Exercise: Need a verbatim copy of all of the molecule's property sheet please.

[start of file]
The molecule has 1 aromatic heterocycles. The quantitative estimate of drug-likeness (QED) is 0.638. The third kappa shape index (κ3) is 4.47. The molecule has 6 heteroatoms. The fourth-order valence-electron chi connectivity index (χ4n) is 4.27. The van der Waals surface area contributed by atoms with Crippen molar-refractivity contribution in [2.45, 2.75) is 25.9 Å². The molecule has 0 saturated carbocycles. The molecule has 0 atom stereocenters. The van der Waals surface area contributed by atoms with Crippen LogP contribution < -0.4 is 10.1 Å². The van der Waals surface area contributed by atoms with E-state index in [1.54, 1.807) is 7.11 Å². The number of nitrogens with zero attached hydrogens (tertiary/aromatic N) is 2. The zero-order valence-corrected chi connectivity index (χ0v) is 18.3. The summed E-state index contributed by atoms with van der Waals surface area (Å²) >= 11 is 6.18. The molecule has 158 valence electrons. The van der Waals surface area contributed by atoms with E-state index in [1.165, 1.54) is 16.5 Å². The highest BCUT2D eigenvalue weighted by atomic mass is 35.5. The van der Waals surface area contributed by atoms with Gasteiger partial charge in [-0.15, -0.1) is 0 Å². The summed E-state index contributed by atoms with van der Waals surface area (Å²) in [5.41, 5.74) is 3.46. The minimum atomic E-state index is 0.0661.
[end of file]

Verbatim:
The molecule has 1 aromatic heterocycles. The quantitative estimate of drug-likeness (QED) is 0.638. The third kappa shape index (κ3) is 4.47. The molecule has 6 heteroatoms. The fourth-order valence-electron chi connectivity index (χ4n) is 4.27. The van der Waals surface area contributed by atoms with Crippen molar-refractivity contribution in [2.45, 2.75) is 25.9 Å². The molecule has 0 saturated carbocycles. The molecule has 0 atom stereocenters. The van der Waals surface area contributed by atoms with Crippen LogP contribution < -0.4 is 10.1 Å². The van der Waals surface area contributed by atoms with E-state index in [1.54, 1.807) is 7.11 Å². The number of nitrogens with zero attached hydrogens (tertiary/aromatic N) is 2. The zero-order valence-corrected chi connectivity index (χ0v) is 18.3. The summed E-state index contributed by atoms with van der Waals surface area (Å²) >= 11 is 6.18. The molecule has 158 valence electrons. The van der Waals surface area contributed by atoms with E-state index in [1.165, 1.54) is 16.5 Å². The highest BCUT2D eigenvalue weighted by atomic mass is 35.5. The van der Waals surface area contributed by atoms with Gasteiger partial charge in [-0.15, -0.1) is 0 Å². The summed E-state index contributed by atoms with van der Waals surface area (Å²) in [5.41, 5.74) is 3.46. The minimum atomic E-state index is 0.0661.